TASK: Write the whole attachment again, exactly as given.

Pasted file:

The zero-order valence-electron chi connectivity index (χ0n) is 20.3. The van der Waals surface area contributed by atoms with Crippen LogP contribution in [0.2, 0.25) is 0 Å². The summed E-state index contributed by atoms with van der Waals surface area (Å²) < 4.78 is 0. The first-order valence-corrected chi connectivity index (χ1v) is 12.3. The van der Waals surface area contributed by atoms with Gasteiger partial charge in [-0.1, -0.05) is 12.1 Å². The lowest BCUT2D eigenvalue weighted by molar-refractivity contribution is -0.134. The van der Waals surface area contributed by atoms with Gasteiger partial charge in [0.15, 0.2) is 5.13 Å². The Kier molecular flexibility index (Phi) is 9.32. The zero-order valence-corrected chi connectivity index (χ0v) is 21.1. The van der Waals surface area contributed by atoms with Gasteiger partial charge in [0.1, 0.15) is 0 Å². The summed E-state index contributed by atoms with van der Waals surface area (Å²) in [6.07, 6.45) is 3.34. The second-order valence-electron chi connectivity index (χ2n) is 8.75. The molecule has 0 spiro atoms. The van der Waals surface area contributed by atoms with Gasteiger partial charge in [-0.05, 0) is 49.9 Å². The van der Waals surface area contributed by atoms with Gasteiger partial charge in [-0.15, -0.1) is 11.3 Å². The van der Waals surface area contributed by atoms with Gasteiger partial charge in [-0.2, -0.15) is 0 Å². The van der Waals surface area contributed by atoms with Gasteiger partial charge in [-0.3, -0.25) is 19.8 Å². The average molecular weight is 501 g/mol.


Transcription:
The zero-order valence-electron chi connectivity index (χ0n) is 20.3. The van der Waals surface area contributed by atoms with Crippen LogP contribution in [0.2, 0.25) is 0 Å². The summed E-state index contributed by atoms with van der Waals surface area (Å²) < 4.78 is 0. The first-order valence-corrected chi connectivity index (χ1v) is 12.3. The van der Waals surface area contributed by atoms with Gasteiger partial charge in [-0.1, -0.05) is 12.1 Å². The lowest BCUT2D eigenvalue weighted by molar-refractivity contribution is -0.134. The van der Waals surface area contributed by atoms with Gasteiger partial charge in [0.15, 0.2) is 5.13 Å². The Kier molecular flexibility index (Phi) is 9.32. The zero-order valence-corrected chi connectivity index (χ0v) is 21.1. The van der Waals surface area contributed by atoms with Gasteiger partial charge in [0.1, 0.15) is 0 Å². The summed E-state index contributed by atoms with van der Waals surface area (Å²) in [6.07, 6.45) is 3.34. The second-order valence-electron chi connectivity index (χ2n) is 8.75. The molecule has 0 spiro atoms. The van der Waals surface area contributed by atoms with Gasteiger partial charge in [-0.05, 0) is 49.9 Å². The van der Waals surface area contributed by atoms with Gasteiger partial charge in [-0.15, -0.1) is 11.3 Å². The van der Waals surface area contributed by atoms with Gasteiger partial charge in [-0.2, -0.15) is 0 Å². The van der Waals surface area contributed by atoms with Gasteiger partial charge in [-0.3, -0.25) is 19.8 Å². The average molecular weight is 501 g/mol.